The significance of the defence reaction to Fusarium wilt diseases in agricultural crops depends on the tempo of plant response. When a host plant is able to respond early to pathogen invasion the pathogen is successfully contained, preventing further spread throughout the plant. The expression of genes with antimicrobial activity, such as endochitinase, suggests an induced biochemical defence response against Foc. The expression of PAE and PR1 results in the deposition of lignin and callose production for cell wall strengthening. Four defence associated genes (catalase 2, pectin acetyl esterase (PAE), PR-1 and endochitinase) were selected for expression profile analysis using Real-time reverse transcriptase PCR, with TaqMan® and Light Cycler technology. All four genes were shown to be differentially expressed in GCTCV-218 at 3 and 6 hrs after infection, confirming SSH results. PR-1 and PAE were induced very early (3 hrs after infection) in the GCTCV-218, while PR3 and catalase 2 followed with a significant induction at 6 hrs after infection. This study concludes that GCTCV-218 is able to respond rapidly in response to Foc infection by activating both a biochemical and structural defence mechanism.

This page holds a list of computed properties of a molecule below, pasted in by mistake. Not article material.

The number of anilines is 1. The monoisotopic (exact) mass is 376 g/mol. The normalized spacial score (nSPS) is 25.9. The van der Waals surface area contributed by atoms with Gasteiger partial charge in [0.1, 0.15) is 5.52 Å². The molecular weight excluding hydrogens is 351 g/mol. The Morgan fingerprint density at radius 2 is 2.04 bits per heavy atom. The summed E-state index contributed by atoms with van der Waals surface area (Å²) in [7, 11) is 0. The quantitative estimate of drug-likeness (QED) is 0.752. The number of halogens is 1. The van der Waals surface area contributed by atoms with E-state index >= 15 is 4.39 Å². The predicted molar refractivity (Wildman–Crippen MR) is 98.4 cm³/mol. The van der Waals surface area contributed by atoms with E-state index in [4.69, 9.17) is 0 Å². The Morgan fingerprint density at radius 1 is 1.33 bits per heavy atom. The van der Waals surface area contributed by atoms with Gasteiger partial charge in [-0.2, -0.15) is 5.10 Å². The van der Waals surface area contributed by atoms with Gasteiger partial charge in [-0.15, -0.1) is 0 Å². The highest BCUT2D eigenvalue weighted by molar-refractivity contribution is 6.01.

© University of Pretoria 2006
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28.8 Modem 56K Modem ISDN (64 Kb) ISDN (128 Kb) Higher-speed Access 00front.pdf 143.35 Kb 00:00:39 00:00:20 00:00:17 00:00:08 < 00:00:01 01chapter1.pdf 298.19 Kb 00:01:22 00:00:42 00:00:37 00:00:18 00:00:01 02chapter2.pdf 258.28 Kb 00:01:11 00:00:36 00:00:32 00:00:16 00:00:01 03chapter3.pdf 1.10 Mb 00:05:06 00:02:37 00:02:17 00:01:08 00:00:05 04chapter4.pdf 193.73 Kb 00:00:53 00:00:27 00:00:24 00:00:12 00:00:01 05chapter5.pdf 1.79 Mb 00:08:18 00:04:16 00:03:44 00:01:52 00:00:09 06back.pdf 334.23 Kb 00:01:32 00:00:47 00:00:41 00:00:20 00:00:01